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November 22, 2022

Asking for a friend. Do pets get cavities?

Asking for a friend. Do pets get cavities?
Dr. Chris Brown
by DR. CHRIS BROWN

No two words send shivers down our spines like ‘tooth cavity’. Although to be fair, the dentist’s drill and a filling probably don’t help either. But what about the ‘other’ little people? Do pets even get cavities?

Well hole-y moley. Here's your answer you never saw coming...

First of all, here’s a crash course on how we get cavities.

Basically, the sugars and starches we eat become food for the bacteria in our mouth. They turn this food into acid. If the numbers of bacteria get large enough (and we forget to brush!) then they’re able to produce so much acid that it eats away at our teeth forming a hole. More bacteria then live in that hole and it gets bigger. Lovely. 

But get this. Dogs and cats don’t get cavities.

Just don’t think for a second that means guilt free kisses. After all, we need to explain that breath…

So here goes. Pets actually have even more bacteria in their mouths than we do. But instead of trying to make holes in the teeth, those bugs take a different approach. They form that thick brown tartar and use it as a launchpad to then do something far more dangerous - making holes in the gums.

So if you can’t see a hole in the tooth, how do you know it’s happening?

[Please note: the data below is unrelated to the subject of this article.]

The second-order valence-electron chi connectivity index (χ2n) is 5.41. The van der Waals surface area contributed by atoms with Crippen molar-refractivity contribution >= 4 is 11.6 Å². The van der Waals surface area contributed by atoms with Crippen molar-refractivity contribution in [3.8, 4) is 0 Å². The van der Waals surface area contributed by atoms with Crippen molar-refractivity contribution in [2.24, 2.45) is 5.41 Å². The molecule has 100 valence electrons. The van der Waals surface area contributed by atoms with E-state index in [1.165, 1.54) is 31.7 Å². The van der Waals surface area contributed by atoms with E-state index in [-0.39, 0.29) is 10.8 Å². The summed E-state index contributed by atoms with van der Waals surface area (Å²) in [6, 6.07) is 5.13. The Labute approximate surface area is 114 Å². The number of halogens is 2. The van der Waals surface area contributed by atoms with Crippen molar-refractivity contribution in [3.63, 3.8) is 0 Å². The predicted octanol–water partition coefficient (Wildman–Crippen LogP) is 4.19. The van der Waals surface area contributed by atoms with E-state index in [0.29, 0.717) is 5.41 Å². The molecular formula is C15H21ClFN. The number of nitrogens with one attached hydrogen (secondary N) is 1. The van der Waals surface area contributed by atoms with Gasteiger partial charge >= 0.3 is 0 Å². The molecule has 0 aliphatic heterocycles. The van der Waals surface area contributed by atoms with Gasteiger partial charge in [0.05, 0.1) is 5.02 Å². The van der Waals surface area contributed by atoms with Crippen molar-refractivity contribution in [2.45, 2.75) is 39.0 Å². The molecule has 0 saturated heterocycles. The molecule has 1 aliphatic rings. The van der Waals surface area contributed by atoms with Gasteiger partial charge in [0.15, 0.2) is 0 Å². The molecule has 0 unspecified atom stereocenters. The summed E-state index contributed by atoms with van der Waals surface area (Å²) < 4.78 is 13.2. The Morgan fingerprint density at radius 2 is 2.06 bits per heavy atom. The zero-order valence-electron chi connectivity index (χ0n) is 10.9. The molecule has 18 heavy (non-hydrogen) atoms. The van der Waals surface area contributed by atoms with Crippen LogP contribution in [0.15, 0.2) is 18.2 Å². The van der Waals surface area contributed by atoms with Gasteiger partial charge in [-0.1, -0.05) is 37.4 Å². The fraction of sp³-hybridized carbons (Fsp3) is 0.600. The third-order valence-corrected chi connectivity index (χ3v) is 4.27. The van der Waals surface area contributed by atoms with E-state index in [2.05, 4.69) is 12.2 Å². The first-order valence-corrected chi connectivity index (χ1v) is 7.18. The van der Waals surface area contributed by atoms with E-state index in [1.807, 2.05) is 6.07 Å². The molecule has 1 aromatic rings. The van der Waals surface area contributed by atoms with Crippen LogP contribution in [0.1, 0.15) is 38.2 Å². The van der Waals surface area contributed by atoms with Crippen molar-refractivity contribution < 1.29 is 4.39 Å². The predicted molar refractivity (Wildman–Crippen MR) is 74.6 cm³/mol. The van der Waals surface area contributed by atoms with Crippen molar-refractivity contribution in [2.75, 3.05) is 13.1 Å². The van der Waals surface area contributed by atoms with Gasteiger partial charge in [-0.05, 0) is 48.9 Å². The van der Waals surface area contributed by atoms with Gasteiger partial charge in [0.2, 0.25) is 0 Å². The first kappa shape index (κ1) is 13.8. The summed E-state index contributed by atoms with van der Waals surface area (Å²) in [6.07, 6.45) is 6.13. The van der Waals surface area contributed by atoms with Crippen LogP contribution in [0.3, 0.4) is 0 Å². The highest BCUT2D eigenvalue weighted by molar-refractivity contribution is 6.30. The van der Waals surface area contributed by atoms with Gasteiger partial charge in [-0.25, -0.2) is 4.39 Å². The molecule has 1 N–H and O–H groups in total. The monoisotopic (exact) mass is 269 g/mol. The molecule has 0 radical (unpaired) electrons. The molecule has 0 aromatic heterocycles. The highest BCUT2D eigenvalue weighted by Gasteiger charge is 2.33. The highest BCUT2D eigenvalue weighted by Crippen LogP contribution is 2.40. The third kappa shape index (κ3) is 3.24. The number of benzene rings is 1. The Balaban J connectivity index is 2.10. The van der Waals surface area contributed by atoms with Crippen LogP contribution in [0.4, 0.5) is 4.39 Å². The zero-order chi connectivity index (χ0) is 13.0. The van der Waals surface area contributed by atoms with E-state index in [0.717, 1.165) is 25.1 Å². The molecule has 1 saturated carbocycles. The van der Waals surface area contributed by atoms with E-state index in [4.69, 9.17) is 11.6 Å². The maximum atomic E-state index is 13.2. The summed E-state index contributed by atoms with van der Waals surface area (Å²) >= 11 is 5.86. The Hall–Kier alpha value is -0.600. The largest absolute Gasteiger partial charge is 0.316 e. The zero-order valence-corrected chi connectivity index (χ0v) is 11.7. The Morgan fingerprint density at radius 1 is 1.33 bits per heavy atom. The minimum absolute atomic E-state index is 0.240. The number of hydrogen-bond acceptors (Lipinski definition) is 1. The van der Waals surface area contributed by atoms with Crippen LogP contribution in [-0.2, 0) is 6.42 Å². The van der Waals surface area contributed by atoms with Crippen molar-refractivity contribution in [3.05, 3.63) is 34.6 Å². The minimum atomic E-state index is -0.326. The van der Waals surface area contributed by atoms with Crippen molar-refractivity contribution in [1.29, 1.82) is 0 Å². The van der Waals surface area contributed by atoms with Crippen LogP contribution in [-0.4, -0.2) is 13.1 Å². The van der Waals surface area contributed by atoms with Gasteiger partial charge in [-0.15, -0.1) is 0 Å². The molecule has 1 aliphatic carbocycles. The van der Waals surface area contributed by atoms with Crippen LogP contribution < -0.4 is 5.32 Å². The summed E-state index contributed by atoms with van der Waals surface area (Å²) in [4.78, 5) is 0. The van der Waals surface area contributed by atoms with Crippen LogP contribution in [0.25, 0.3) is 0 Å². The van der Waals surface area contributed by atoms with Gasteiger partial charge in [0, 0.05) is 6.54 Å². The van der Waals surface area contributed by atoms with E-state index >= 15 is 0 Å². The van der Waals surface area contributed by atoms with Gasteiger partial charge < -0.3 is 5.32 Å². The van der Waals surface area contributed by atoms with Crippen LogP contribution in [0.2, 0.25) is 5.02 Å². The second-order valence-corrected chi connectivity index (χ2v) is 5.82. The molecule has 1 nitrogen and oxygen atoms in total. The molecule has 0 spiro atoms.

Well, there’s one tell-tale sign. The Thin Red Line.

Once you see it, you’ll wonder how you missed it. I mean, it’s red and on a part of their body we look at every day. But this one quite visible sign says more about their health than you might expect…

To keep track of how healthy our furry family are, you often need a blood test or at the very least, a check-up with your vet. But here’s something you can check at home…

Introducing the Thin Red Line.

Take a look inside your dog or cat’s mouth next time they’re smiling, panting or maybe even sleeping. If you see a thin red line (TRL) along the gums just above the teeth then you’re seeing something really interesting and important.

The TRL in dogs:

And in cats:


So what does the Thin Red Line mean?
It's actually a battle line between the good - their immune system - and the evil - the millions of bacteria sitting on their teeth trying to invade into their body. It’s red because of all the bacteria seeking cells that are being sent there to fight. And it’s a battle that’s an important one to win.

After all, those bad bacteria found in plaque can find their way into the heart, kidneys and liver if they do break through that thin red line with heart disease, kidney and liver infections the result.

So what can you do?

Well, neutralising those mouth bacteria with brushing works for us. And for dogs and cats, it's the same idea...but easier. Rather than wrestling with brushing (which they hate), giving them a dental treat that can both neutralise those bacteria AND prevent tartar from forming is the best approach. 

And in the best news ever, my Teeth + Breath treats work even if your bestie isn't a big chewer. That's because the four active ingredients are absorbed from their stomach and end up in their saliva where they get to work neutralising bacteria and actually reducing tartar over time. Just like the tastiest toothpaste you can imagine. Easy. 

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Oh and there is a rare cat cavity. The feline resorptive lesion. It’s where the tooth begins to dissolve itself away. While the cause is unknown, it’s thought to be either an autoimmune issue or caused by a virus.

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